As the war between Israel and Hamas enters its third month, reports of hate crimes and bias incidents targeting Jews, Muslims and Arabs continue to surge across the United States.
New data from the Anti-Defamation League (ADL) and the Council on American-Islamic Relations (CAIR) reveal a dramatic spike in reported incidents of both antisemitism and anti-Arab and anti-Muslim bias.
The ADL said it recorded 2,031 antisemitic incidents in the two months after the Oct. 7 Hamas attack on Israel, including reports of physical assault, vandalism and “anti-Israel rallies that included classically antisemitic, anti-Zionist and/or terror-supportive rhetoric.”
The organization said it received reports of 465 antisemitic incidents during the same two-month period in 2022.
The new data, released Monday, reflects a more than 330% increase in reported incidents of antisemitism from the 2022 timeframe, the ADL said.
“This is historic but can be directly linked back to the Israel-Hamas war as a majority of the incidents referenced the conflict in one form or another,” said Jake Hyman, a spokesperson for the ADL.
CAIR said it has tracked a similarly troubling rise in requests for help and reports of anti-Arab and anti-Muslim bias. After recording an “unprecedented” spike in bias incidents during the first month of the war, the nation’s largest Muslim advocacy group said 2,171 requests for help and reports of bias have been made to its national headquarters and chapters across the country since October 7.
Those reports include incidents of hate crimes and hate speech, as well as workplace discrimination and incidents described as “violations of an individual’s right to free speech and expression,” the group said.
In a statement shared with CNN Thursday, Corey Saylor, research and advocacy director at CAIR, said the surge in anti-Arab and anti-Muslim bias has been “staggering.”
“From Burlington to Chicago and elsewhere, innocent Americans are suffering the consequences of this wave of bigotry,” Saylor said. “Until our nation stops the violence overseas and rejects bigotry here at home, we fear that both Islamophobia and anti-Palestinian racism will continue to spin out of control.”
Attorney General Merrick Garland will instruct law enforcement officials across the country to “remain vigilant in the face of risks of terrorism and hate-fueled violence” at this week’s National Violent Crime Reduction Summit in Indianapolis.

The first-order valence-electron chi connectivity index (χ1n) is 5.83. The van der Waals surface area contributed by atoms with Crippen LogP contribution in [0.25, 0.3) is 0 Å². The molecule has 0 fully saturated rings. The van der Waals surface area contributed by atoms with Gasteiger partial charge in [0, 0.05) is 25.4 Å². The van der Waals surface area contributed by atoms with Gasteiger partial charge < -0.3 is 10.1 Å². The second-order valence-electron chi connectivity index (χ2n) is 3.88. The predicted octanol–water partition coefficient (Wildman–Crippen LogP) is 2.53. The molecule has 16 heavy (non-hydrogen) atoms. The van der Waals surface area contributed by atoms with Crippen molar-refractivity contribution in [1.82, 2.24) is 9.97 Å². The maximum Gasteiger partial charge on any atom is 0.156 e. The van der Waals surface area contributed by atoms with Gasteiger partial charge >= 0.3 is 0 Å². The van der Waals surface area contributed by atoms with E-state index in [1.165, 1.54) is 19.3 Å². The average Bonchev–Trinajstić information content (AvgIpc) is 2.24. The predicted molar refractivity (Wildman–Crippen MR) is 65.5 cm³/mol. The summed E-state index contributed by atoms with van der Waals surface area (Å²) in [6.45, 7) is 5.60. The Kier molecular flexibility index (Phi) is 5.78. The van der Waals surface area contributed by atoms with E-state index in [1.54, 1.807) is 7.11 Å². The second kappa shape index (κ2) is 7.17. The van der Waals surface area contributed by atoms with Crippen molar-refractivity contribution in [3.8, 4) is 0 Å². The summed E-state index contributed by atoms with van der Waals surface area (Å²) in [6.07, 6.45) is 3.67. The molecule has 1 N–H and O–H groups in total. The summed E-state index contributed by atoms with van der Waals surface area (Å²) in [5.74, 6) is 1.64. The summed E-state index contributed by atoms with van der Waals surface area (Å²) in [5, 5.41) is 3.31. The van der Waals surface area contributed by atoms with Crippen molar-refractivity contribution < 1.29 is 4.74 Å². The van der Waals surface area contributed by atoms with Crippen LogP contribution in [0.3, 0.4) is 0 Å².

Garland, who will address the summit Monday, plans to discuss how the Department of Justice is “closely monitoring” the impact of the Israel-Hamas war, and whether the conflict in the Middle East is inspiring extremists both at home and abroad, according to a copy of his prepared remarks.
He will also note the spike in hate-fueled violence “comes at a time when law enforcement agencies and communities across the country have already been facing significant challenges regarding violent crime.”
The increase in reported hate and bias motivated incidents has fostered a climate of fear for many Jewish, Muslim and Arab people living in America.
Though the war is thousands of miles away, Jews across the country told CNN they are changing the way they celebrate Hanukkah this year. Some have decided to break with yearslong traditions and removed the menorah from their windows. Others have grown more defiant and have chosen to boldly declare their Jewish identity despite the rise in antisemitism.
After three Palestinian college students were shot in Vermont last month, their relatives told CNN they thought the young men would be safer in the United States than in Israeli-occupied Ramallah, where they grew up as childhood friends.
Now, loved ones are left wondering if one 20-year-old will ever be able to walk again and if the shooting will be investigated as a hate crime.
As the Israel-Hamas war continues to escalate, extremism experts caution more needs to be done to confront and combat the surge in bigotry in the US.
“We have seen in the past that when conflict erupts in the Middle East, incidents of bias-motivated hate, whether it be antisemitic incidents or anti-Muslim hate crimes, tend to surge here in the U.S.,” Hyman said. “It is a disturbing reminder that a war half-a-world away has a global impact.”
CNN’s Nicole Chavez, Alisha Ebrahimji, Rikki Klaus and Catherine Shoichet contributed to this report.
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